I once heard Buddhist teacher Pema Chodron talk about the instructions she gave to people who came to retreats while dealing with trauma. Anyone who has been a practitioner for a while is familiar with the sight of a newcomer showing up at a retreat or a class who is clearly dealing with the weight of suffering and searching for immediate relief. Their minds are in turmoil, their emotions in hyperdrive. Chodron would give these people a particular meditation to keep them from leaping off the cushion and out the door. She gave them the mantra, “Stay.” Whatever is going on, stay with it. Thoughts might be crazy — let them fly but stay with the moment. Want to get up and run — don’t, just stay. Stay within the body; stay within your field of hearing. Just stay. After a while, the individual would invariably settle.
I don’t know why this stuck with me. Oh, maybe I do. I’m a dog lover. I loved the idea of training my monkey mind like a dog and instructing it to stay until released. Full disclosure: my mind is better at this “stay” business than my dog.
I’ve been thinking about this lately as I, along with a third of the world’s population, have been involuntarily stayed. I’d like to go out but I can’t, I have to stay. There’s no place to go anyway because everyone else is stayed. I’d like to distract myself with shopping or movies or my favorite restaurant. They’re stayed. I can watch Netflix but that tires quickly. I can read a book but the news channels pull me away from the page. I can sit and shake with fear at my possible imminent death but even that soon gets old. After all, the sun is streaming through my windows and the jonquils are in bloom. I can only take so much sadness and then I have to figure out dinner. I’m left with very little except what is in my immediate vicinity. Quite literally, my world is reduced to my field of vision which, now that I think of it, it always was. And I’m finding that it’s a very big world indeed.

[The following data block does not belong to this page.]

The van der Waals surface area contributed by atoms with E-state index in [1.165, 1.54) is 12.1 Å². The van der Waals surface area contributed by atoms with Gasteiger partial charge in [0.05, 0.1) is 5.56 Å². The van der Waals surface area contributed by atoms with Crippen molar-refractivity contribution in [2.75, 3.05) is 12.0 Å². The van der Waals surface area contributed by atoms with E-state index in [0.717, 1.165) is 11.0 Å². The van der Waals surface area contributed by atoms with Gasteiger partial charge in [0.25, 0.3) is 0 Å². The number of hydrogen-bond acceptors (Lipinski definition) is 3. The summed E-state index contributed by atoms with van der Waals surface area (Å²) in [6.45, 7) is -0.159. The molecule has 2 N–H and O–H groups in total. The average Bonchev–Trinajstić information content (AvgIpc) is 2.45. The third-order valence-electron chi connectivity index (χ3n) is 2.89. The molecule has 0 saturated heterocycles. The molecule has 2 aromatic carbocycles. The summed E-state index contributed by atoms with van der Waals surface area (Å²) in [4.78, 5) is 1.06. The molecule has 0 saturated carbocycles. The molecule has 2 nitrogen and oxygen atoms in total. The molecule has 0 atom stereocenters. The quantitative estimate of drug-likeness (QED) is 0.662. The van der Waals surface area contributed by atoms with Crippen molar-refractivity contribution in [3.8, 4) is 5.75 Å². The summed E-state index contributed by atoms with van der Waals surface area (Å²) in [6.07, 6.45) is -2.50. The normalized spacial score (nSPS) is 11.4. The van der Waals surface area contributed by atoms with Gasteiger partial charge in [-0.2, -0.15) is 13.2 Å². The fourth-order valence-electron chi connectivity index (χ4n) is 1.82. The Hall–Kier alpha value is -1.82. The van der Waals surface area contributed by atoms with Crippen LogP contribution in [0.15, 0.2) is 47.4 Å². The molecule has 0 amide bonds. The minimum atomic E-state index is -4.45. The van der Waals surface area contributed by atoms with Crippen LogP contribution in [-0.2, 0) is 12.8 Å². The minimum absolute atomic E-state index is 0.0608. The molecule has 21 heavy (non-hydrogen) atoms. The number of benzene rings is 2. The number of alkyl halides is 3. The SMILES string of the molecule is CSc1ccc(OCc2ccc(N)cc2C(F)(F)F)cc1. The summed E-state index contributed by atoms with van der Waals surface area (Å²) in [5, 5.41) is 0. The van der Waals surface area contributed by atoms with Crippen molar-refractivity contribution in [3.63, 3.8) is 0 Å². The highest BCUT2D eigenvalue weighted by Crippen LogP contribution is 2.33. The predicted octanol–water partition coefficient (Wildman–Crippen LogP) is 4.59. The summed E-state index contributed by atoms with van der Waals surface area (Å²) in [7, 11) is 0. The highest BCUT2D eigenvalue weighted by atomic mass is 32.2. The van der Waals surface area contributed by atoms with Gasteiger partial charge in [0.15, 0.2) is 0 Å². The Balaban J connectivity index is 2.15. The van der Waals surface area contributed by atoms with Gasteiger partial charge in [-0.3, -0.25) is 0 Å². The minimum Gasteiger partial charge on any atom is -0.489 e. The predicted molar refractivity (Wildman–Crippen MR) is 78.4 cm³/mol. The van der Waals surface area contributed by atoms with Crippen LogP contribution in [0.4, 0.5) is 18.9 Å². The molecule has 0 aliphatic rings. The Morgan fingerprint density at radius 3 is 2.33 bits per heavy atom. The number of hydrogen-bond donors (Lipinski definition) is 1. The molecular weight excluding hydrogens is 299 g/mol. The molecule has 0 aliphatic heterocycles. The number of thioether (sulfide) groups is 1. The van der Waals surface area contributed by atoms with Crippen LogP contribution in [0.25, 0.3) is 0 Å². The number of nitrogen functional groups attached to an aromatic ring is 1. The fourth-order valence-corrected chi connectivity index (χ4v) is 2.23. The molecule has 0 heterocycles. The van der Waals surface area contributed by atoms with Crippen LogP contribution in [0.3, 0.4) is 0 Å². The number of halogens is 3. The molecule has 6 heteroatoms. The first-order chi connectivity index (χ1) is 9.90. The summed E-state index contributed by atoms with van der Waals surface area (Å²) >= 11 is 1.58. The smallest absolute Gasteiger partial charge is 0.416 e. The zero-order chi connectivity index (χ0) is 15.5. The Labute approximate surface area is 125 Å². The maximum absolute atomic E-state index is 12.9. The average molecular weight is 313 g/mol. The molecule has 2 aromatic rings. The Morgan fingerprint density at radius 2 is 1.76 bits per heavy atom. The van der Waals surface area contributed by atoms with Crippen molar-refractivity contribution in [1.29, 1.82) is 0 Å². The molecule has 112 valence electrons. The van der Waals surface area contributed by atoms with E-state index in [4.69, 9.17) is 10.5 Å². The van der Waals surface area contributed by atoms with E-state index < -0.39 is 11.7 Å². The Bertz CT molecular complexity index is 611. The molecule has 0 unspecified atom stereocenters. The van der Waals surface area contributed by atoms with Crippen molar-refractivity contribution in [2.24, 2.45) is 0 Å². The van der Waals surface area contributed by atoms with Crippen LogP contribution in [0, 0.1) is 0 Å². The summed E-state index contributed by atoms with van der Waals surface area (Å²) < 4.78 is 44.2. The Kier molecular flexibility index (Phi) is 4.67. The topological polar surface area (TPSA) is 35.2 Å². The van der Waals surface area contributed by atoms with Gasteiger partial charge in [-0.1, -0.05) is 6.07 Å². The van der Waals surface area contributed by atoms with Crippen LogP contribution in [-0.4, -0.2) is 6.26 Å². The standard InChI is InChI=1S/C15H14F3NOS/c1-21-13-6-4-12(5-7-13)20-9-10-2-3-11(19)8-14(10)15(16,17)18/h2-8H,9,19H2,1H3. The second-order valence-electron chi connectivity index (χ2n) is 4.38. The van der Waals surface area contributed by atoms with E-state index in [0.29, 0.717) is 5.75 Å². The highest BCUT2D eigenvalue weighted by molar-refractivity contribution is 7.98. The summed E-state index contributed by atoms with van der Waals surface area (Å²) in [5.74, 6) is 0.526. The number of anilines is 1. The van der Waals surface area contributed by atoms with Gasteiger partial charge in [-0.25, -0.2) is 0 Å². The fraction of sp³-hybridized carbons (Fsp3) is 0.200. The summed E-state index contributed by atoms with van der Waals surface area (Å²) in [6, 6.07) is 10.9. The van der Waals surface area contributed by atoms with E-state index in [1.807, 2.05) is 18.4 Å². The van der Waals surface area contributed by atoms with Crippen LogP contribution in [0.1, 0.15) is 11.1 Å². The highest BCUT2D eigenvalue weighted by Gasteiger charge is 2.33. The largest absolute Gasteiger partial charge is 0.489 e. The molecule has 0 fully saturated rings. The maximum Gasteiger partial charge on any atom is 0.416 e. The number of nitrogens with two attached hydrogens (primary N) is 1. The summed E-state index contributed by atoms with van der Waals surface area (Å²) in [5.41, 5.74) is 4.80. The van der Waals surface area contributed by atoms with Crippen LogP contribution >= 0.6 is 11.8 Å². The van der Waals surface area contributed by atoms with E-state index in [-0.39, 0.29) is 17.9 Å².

Like many people, I took the loss of my old life as a death of sorts. I mourned it. Its loss was so much more poignant because I thought it was unlosable. When my father died, I thought my mother would never get over the sorrow. But some time after he died we were in a store and I persuaded her to reluctantly try on a dress. She came out of the fitting room, examined herself in the mirror, front and back, gave a nod of approval and said she’d take it. Then I knew she would be OK.
At the time I thought it was a sign that she was “moving forward.” But now I look back and wonder whether she didn’t, as with any great loss, simply take stock of what was left and make peace with it. She didn’t actually move in any direction. She stayed right where she was and got on with her life as it was.
So I took inventory of what I had and what I needed. (Not much, it turns out.) I bought canned soups and beans, something I don’t usually buy because I cook from scratch. But knowing that if I got sick, really sick, I wouldn’t be able to cook, I stocked up on cans. I found out I had an abundance of friends and books. I also had an old, slow dog to bring my attention back when it wandered and whose needs and playtimes patterned my days. When I woke at the witching hour, heart hammering, the world dark and quiet as after a heavy snowfall, she would snore and twitch on my pillow to remind me that I wasn’t alone, and I’d fall back to sleep. So the days went on, surprisingly quickly, one into the next. And here’s what I found.
I had all that I needed and everything was just the way it needed to be.
In the past, I’ve been guilty of catastrophic thinking and letting fear take the reins. During hard times I’ve played with multiple scenarios that all ended up with me eating cat food or being homeless. I wouldn’t throw money away on a lousy movie but I spent far too much time unspooling melodramas in my head, so far-fetched that if they were a script they would never have been greenlighted. And all along, I’ve known that wherever I am in my life at any given time is the result of all the decisions I’ve made in the past. I’ve often agonized over those decisions so it’s good to find that they weren’t all that bad and that it was always OK and it’s OK now.
I have everything I need and more than what I need. The future is uncertain; it has always been uncertain. The possibility of sickness and death is very real; it always was. People I love may die. That was true last year, last month, yesterday and is just as true today.
As the French say, the more things change the more they stay the same.
My local plant nursery is doing a roaring trade as people plant “victory” gardens or look for something to do to amuse themselves while on lockdown. I drive by it every day and I’ve entertained the thought that maybe I should also plant vegetables this year. That would mean hauling home bags of dirt, fertilizer, plants, stakes and tomato cages. I like gardening and it would be a good project, but then I stop myself and wonder why I need to take on another project.
I already have one that is completely satisfying and takes up all my time. The project is to stay. I can do this. We all can.